April 01, 2020
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Can Trump order an end to coronavirus isolation? That’s up to the states.

Alex Brandon | AP
Alex Brandon | AP
President Donald Trump speaks about the coronavirus in the James Brady Briefing Room, Monday, March 23, 2020, in Washington.

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WASHINGTON — A week ago President Donald Trump asked all Americans to stay home for 15 days to slow the spread of the coronavirus. States followed suit, with many governors and public health officials issuing orders to shutter restaurants and bars, restrict how many people could gather and shut down schools.

Now the president appears ready to get businesses back open as the economy freezes up from many people heeding the orders to isolate themselves.

“WE CANNOT LET THE CURE BE WORSE THAN THE PROBLEM ITSELF. AT THE END OF THE 15 DAY PERIOD, WE WILL MAKE A DECISION AS TO WHICH WAY WE WANT TO GO!,” the president tweeted just before midnight Sunday.

But the president has limited authority over what states are doing to put the brakes on the coronavirus and to “flatten the curve” of infections. He can’t easily roll back emergency orders from states that closed businesses and in some areas ordered people to shelter in place.

Governors and state public health officials get the authority to declare an emergency from their state constitutions.

“These rules, these orders have mostly been issued by governors,” said James Nash, spokesman for the National Governors Association. “They and they alone would have the authority to relax those orders.”

In an interview with McClatchy News, Nash said actions that restrict gatherings and other binding orders have mostly been at the state level. “That really underscores the leadership by governors of both parties around the country,” he said.

Many public health officials think keeping up the isolation period is vital to slowing the spread of the outbreak, including Dr. Anthony Fauci, an infectious disease expert and part of the White House Coronavirus Task Force.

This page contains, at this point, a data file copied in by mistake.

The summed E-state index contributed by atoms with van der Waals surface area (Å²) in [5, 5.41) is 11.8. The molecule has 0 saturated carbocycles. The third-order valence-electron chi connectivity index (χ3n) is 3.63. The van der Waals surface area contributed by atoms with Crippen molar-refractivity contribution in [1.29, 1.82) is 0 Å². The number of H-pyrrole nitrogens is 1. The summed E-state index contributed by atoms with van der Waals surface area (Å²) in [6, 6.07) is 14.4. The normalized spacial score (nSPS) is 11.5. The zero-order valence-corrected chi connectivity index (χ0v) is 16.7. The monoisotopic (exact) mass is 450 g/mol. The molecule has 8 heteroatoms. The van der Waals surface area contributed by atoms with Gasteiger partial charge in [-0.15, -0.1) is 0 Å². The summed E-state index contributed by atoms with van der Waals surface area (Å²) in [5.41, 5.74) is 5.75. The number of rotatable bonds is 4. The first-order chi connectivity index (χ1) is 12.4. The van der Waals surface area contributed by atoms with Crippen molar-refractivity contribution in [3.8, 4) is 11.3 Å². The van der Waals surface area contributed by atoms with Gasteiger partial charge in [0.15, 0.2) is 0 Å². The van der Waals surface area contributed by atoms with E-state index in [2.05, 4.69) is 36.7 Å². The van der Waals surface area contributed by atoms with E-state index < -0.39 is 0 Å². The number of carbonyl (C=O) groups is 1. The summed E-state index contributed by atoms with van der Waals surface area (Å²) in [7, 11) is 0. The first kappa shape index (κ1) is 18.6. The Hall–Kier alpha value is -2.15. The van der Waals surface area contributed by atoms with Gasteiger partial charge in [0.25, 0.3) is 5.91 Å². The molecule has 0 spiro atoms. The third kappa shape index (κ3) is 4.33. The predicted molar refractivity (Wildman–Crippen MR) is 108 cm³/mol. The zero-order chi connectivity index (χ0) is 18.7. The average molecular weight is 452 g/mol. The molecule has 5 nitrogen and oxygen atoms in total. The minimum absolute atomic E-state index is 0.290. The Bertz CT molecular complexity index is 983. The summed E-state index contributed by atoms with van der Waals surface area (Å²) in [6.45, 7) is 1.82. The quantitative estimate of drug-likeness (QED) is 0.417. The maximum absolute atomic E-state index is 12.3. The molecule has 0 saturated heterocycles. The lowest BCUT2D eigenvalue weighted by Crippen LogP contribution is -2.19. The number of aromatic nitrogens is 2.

“The kinds of mitigation issues that are going on right now, the things that we’re seeing in this country, this physical separation at the same time as we’re preventing an influx of cases coming in, I think that’s going to go a long way to preventing us from becoming an Italy,” Fauci said Sunday on “Face the Nation.”

Italy has had more than 60,000 cases of COVID-19 and more than 6,000 deaths as of Monday, according to Johns Hopkins University.

Italy’s response has been criticized for being too slow even though the country shut schools and locked down first the northeast of the nation, then the rest of the country. “Italy has been devastated by the virus because the action it took was just a little too moderate, a little too restrained, and a little too slow,” according to Vox.

[Interactive map: The number of confirmed coronavirus cases in each state]

“The lesson from Italy isn’t just that you have to act before your hospitals are overwhelmed. It’s that you have to take steps that appear in the moment to be an exceptional overreaction — because by the time it looks like the steps you’re taking are appropriate, it will have been too late,” Vox reports.

Every state and territory in the United States has declared an emergency over the coronavirus pandemic, according to the National Governors Association. Thirty-seven states have issued mandatory limits on gatherings and at least 36 states have closed or limited the operations of nonessential businesses like bars, restaurants, music venues and casinos, the NGA said.

The Los Angeles Times wrote recently, “The governmental power at issue here is the power to safeguard the public. In the United States, that power is held primarily by the officials closest to the people — the ones in local and state governments. It’s mayors like L.A.’s Eric Garcetti and governors like (California’s Gavin) Newsom who are imposing the restrictions that are sending the economy into a free fall. And Trump can’t stop them.’

Some of Trump’s most loyal supporters in the Senate say the isolation should continue. “We are fighting a two-front war — trying to destroy the virus while keeping the economy afloat. As Fauci has consistently said, we should always err on the side of doing more — not less — when it comes to containment,” South Carolina Republican Sen. Lindsey Graham said on Twitter Monday.

“President Trump’s best decision was stopping travel from China early on,” Graham tweeted. “I hope we will not undercut that decision by suggesting we back off aggressive containment policies within the United States.”

©2020 McClatchy Washington Bureau

Visit the McClatchy Washington Bureau at www.mcclatchydc.com

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